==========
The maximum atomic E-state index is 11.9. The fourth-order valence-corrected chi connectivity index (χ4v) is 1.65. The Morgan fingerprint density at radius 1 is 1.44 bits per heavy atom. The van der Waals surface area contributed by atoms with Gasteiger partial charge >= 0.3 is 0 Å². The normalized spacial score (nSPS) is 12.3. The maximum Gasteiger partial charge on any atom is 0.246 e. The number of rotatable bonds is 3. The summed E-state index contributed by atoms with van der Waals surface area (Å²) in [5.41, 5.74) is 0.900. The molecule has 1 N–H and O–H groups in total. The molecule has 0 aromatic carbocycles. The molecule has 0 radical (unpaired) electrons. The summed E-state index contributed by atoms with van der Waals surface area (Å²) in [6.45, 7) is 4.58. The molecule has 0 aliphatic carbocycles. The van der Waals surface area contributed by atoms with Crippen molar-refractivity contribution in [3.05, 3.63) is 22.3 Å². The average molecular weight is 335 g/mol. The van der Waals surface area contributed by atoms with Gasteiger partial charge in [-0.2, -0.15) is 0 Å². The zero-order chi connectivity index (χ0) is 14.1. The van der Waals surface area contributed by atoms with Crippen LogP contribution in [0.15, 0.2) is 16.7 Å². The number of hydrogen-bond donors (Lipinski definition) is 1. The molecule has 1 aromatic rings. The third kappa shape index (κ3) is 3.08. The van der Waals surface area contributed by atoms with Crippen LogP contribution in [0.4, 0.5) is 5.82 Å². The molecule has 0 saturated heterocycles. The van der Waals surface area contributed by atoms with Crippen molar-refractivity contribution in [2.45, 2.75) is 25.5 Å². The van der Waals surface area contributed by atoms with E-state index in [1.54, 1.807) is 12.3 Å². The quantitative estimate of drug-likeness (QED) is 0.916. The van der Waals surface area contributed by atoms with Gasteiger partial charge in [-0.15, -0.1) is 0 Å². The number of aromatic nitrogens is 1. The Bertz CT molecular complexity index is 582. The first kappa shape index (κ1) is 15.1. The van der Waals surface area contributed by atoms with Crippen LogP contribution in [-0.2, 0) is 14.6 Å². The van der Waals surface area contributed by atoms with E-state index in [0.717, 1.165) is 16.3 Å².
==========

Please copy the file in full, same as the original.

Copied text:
The maximum atomic E-state index is 11.9. The fourth-order valence-corrected chi connectivity index (χ4v) is 1.65. The Morgan fingerprint density at radius 1 is 1.44 bits per heavy atom. The van der Waals surface area contributed by atoms with Gasteiger partial charge >= 0.3 is 0 Å². The normalized spacial score (nSPS) is 12.3. The maximum Gasteiger partial charge on any atom is 0.246 e. The number of rotatable bonds is 3. The summed E-state index contributed by atoms with van der Waals surface area (Å²) in [5.41, 5.74) is 0.900. The molecule has 1 N–H and O–H groups in total. The molecule has 0 aromatic carbocycles. The molecule has 0 radical (unpaired) electrons. The summed E-state index contributed by atoms with van der Waals surface area (Å²) in [6.45, 7) is 4.58. The molecule has 0 aliphatic carbocycles. The van der Waals surface area contributed by atoms with Crippen molar-refractivity contribution in [3.05, 3.63) is 22.3 Å². The average molecular weight is 335 g/mol. The van der Waals surface area contributed by atoms with Gasteiger partial charge in [-0.2, -0.15) is 0 Å². The zero-order chi connectivity index (χ0) is 14.1. The van der Waals surface area contributed by atoms with Crippen LogP contribution in [0.15, 0.2) is 16.7 Å². The number of hydrogen-bond donors (Lipinski definition) is 1. The molecule has 1 aromatic rings. The third kappa shape index (κ3) is 3.08. The van der Waals surface area contributed by atoms with Crippen LogP contribution in [0.4, 0.5) is 5.82 Å². The molecule has 0 saturated heterocycles. The van der Waals surface area contributed by atoms with Crippen molar-refractivity contribution in [2.45, 2.75) is 25.5 Å². The van der Waals surface area contributed by atoms with E-state index in [1.54, 1.807) is 12.3 Å². The quantitative estimate of drug-likeness (QED) is 0.916. The van der Waals surface area contributed by atoms with Gasteiger partial charge in [-0.15, -0.1) is 0 Å². The number of aromatic nitrogens is 1. The Bertz CT molecular complexity index is 582. The first kappa shape index (κ1) is 15.1. The van der Waals surface area contributed by atoms with Crippen LogP contribution in [-0.2, 0) is 14.6 Å². The van der Waals surface area contributed by atoms with E-state index in [0.717, 1.165) is 16.3 Å².